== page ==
The unexpected end of the protracted conflict has been a sobering experience for scholars. No theory had anticipated how the Cold War would be terminated, and none should also be relied upon to explicate its legacy. But instead of relying on preconceived formulas to project past developments, taking a historical perspective to explain their causes and consequences allows one to better understand trends and their long-term significance. The present book takes such perspective, focusing on the evolution of security, its substance as well as its perception, the concurrent development of alliances and other cooperative structures for security, and their effectiveness in managing conflicts.
In The Legacy of the Cold War Vojtech Mastny and Zhu Liqun bring together scholars to examine the worldwide effects of the Cold War on international security. Focusing on regions where the Cold War made the most enduring impact―the Euro-Atlantic area and East Asia―historians, political scientists, and international relations scholars explore alliances and other security measures during the Cold War and how they carry over into the twenty-first century.
About the Author
Vojtech Mastny has been professor of history and international relations at Columbia University and other universities, including the Paul H. Nitze School of Advanced International Studies at Johns Hopkins University.
Zhu Liqun is professor of international studies and vice president of China Foreign Affairs University.
Table of Contents
Preface, Mark Kramer
Introduction, Vojtech Mastny
Chapter 1: The Cold War’s Legacy for International Security: A Historical Overview, Vojtech Mastny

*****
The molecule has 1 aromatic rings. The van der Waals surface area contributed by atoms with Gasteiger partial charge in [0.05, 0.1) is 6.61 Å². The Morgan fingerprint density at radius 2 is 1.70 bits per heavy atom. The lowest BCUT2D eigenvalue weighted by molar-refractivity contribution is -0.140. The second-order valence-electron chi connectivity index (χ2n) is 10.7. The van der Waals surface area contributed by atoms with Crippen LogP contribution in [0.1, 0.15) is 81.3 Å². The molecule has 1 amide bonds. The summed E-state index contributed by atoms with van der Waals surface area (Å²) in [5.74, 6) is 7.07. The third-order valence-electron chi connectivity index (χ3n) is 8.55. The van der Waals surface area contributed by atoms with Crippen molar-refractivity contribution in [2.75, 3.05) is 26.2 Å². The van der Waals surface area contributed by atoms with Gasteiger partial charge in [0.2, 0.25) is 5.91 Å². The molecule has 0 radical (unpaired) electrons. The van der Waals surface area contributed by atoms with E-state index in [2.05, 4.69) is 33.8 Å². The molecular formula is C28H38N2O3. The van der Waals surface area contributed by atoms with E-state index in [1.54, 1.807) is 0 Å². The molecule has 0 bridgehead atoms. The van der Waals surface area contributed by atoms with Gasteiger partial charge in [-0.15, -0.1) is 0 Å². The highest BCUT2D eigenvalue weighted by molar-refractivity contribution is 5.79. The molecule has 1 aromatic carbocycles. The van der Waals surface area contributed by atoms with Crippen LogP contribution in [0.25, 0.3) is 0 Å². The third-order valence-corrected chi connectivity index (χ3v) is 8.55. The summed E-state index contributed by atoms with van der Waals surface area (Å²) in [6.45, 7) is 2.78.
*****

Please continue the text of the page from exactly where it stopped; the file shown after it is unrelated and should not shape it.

Chapter 2: Concepts and Practices of Cooperative Security: Building Trust in the International System, Vincent Keating and Nicholas Wheeler
Part I: The Western Experience
Chapter 3: The United Nations’ Record as the Guardian of Global Cooperative Security, William R. Keylor
Chapter 4: NATO: An Atypical Alliance and Its Longevity, Lawrence S. Kaplan
Chapter 5: The Warsaw Pact: The Trajectory of a Hegemonic Alliance, Malcolm Byrne
Chapter 6: The Construction of Europe’s Security Policy: Slow but Steady, Willlem van Eekelen
Chapter 7: The Conference on Security and Cooperation in Europe as a Regional Model, Andreas Wenger and Daniel Möckli
Part II: The Asian Experience
Chapter 8: Fragile Alliances: America’s Security Relationships in Cold War Asia, Robert J. McMahon
Chapter 9: Security Cooperation in the Sino-Soviet Alliance and Its Failure, Lorenz Lüthi
Chapter 10: China’s Security and Use of Force: Lessons from the Cold War, Huang Yuxing
Chapter 11: China’s Cold War Experience and Its New Security Concept, Zhu Liqun
Postscript: In Midterm Perspective, Vojtech Mastny and Zhu Liqun